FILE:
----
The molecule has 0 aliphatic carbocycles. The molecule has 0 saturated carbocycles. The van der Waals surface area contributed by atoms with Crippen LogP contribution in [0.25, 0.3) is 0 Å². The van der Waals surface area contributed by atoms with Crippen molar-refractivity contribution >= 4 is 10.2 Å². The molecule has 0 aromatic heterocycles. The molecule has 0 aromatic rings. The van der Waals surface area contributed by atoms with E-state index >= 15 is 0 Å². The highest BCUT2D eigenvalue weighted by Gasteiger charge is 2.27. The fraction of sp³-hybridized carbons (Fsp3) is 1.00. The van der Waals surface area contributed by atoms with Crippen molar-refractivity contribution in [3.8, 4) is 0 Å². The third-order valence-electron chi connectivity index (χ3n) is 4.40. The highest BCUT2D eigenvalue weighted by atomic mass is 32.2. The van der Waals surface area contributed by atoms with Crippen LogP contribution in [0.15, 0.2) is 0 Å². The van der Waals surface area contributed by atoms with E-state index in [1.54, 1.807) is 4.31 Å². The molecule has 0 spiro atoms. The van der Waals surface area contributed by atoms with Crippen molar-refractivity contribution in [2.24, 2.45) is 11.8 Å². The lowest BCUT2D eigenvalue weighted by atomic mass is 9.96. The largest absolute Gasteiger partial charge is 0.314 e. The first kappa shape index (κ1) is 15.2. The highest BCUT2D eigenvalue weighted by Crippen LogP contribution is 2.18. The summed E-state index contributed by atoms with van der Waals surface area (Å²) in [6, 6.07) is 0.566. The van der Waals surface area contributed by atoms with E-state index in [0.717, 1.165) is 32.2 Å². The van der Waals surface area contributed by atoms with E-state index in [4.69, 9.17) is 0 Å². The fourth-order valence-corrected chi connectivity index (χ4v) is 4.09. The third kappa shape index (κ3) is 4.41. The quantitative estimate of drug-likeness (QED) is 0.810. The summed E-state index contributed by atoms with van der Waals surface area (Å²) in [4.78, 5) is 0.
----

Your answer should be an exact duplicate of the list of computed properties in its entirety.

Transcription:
The molecule has 0 aliphatic carbocycles. The molecule has 0 saturated carbocycles. The van der Waals surface area contributed by atoms with Crippen LogP contribution in [0.25, 0.3) is 0 Å². The van der Waals surface area contributed by atoms with Crippen molar-refractivity contribution >= 4 is 10.2 Å². The molecule has 0 aromatic heterocycles. The molecule has 0 aromatic rings. The van der Waals surface area contributed by atoms with E-state index >= 15 is 0 Å². The highest BCUT2D eigenvalue weighted by Gasteiger charge is 2.27. The fraction of sp³-hybridized carbons (Fsp3) is 1.00. The van der Waals surface area contributed by atoms with Crippen molar-refractivity contribution in [3.8, 4) is 0 Å². The third-order valence-electron chi connectivity index (χ3n) is 4.40. The highest BCUT2D eigenvalue weighted by atomic mass is 32.2. The van der Waals surface area contributed by atoms with Crippen LogP contribution in [0.15, 0.2) is 0 Å². The van der Waals surface area contributed by atoms with E-state index in [1.54, 1.807) is 4.31 Å². The molecule has 0 spiro atoms. The van der Waals surface area contributed by atoms with Crippen molar-refractivity contribution in [2.24, 2.45) is 11.8 Å². The lowest BCUT2D eigenvalue weighted by atomic mass is 9.96. The largest absolute Gasteiger partial charge is 0.314 e. The first kappa shape index (κ1) is 15.2. The highest BCUT2D eigenvalue weighted by Crippen LogP contribution is 2.18. The summed E-state index contributed by atoms with van der Waals surface area (Å²) in [6, 6.07) is 0.566. The van der Waals surface area contributed by atoms with E-state index in [0.717, 1.165) is 32.2 Å². The van der Waals surface area contributed by atoms with E-state index in [4.69, 9.17) is 0 Å². The fourth-order valence-corrected chi connectivity index (χ4v) is 4.09. The third kappa shape index (κ3) is 4.41. The quantitative estimate of drug-likeness (QED) is 0.810. The summed E-state index contributed by atoms with van der Waals surface area (Å²) in [4.78, 5) is 0.